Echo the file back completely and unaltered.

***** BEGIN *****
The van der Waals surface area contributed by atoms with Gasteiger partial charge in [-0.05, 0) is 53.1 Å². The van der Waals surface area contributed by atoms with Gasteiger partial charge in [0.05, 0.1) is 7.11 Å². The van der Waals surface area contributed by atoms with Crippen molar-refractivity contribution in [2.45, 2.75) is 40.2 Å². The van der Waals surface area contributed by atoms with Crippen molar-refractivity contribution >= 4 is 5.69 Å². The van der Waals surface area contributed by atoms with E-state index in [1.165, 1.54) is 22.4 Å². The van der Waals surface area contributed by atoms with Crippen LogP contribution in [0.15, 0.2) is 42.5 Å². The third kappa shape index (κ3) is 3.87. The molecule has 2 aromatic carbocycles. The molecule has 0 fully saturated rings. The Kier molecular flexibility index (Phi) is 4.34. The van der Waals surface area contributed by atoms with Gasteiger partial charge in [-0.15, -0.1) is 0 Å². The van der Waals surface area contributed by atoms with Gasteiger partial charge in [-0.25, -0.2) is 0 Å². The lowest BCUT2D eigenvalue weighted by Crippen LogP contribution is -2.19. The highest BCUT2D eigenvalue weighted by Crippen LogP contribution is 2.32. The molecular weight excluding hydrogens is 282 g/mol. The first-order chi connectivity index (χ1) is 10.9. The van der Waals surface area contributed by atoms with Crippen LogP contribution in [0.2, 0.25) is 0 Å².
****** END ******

The van der Waals surface area contributed by atoms with Gasteiger partial charge in [-0.05, 0) is 53.1 Å². The van der Waals surface area contributed by atoms with Gasteiger partial charge in [0.05, 0.1) is 7.11 Å². The van der Waals surface area contributed by atoms with Crippen molar-refractivity contribution in [2.45, 2.75) is 40.2 Å². The van der Waals surface area contributed by atoms with Crippen molar-refractivity contribution >= 4 is 5.69 Å². The van der Waals surface area contributed by atoms with E-state index in [1.165, 1.54) is 22.4 Å². The van der Waals surface area contributed by atoms with Crippen LogP contribution in [0.15, 0.2) is 42.5 Å². The third kappa shape index (κ3) is 3.87. The molecule has 2 aromatic carbocycles. The molecule has 0 fully saturated rings. The Kier molecular flexibility index (Phi) is 4.34. The van der Waals surface area contributed by atoms with Gasteiger partial charge in [-0.15, -0.1) is 0 Å². The van der Waals surface area contributed by atoms with Gasteiger partial charge in [-0.25, -0.2) is 0 Å². The lowest BCUT2D eigenvalue weighted by Crippen LogP contribution is -2.19. The highest BCUT2D eigenvalue weighted by Crippen LogP contribution is 2.32. The molecular weight excluding hydrogens is 282 g/mol. The first-order chi connectivity index (χ1) is 10.9. The van der Waals surface area contributed by atoms with Crippen LogP contribution in [0.2, 0.25) is 0 Å².